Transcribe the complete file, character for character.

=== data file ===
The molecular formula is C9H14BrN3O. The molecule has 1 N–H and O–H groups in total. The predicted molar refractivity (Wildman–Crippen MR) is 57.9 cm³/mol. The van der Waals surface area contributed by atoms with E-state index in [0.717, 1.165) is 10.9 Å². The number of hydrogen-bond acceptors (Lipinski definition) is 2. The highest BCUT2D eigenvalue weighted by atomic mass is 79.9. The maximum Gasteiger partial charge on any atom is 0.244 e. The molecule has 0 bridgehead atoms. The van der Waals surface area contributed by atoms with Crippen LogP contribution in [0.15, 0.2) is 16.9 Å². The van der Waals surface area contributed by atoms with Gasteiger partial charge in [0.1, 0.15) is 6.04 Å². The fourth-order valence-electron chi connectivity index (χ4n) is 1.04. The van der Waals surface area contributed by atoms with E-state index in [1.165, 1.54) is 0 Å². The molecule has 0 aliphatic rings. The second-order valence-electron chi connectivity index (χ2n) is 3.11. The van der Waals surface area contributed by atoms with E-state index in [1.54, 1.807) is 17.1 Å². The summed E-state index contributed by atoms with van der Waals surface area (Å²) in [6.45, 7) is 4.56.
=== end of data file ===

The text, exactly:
The molecular formula is C9H14BrN3O. The molecule has 1 N–H and O–H groups in total. The predicted molar refractivity (Wildman–Crippen MR) is 57.9 cm³/mol. The van der Waals surface area contributed by atoms with E-state index in [0.717, 1.165) is 10.9 Å². The number of hydrogen-bond acceptors (Lipinski definition) is 2. The highest BCUT2D eigenvalue weighted by atomic mass is 79.9. The maximum Gasteiger partial charge on any atom is 0.244 e. The molecule has 0 bridgehead atoms. The van der Waals surface area contributed by atoms with Crippen LogP contribution in [0.15, 0.2) is 16.9 Å². The van der Waals surface area contributed by atoms with Gasteiger partial charge in [0.1, 0.15) is 6.04 Å². The fourth-order valence-electron chi connectivity index (χ4n) is 1.04. The van der Waals surface area contributed by atoms with E-state index in [1.165, 1.54) is 0 Å². The molecule has 0 aliphatic rings. The second-order valence-electron chi connectivity index (χ2n) is 3.11. The van der Waals surface area contributed by atoms with E-state index in [1.54, 1.807) is 17.1 Å². The summed E-state index contributed by atoms with van der Waals surface area (Å²) in [6.45, 7) is 4.56.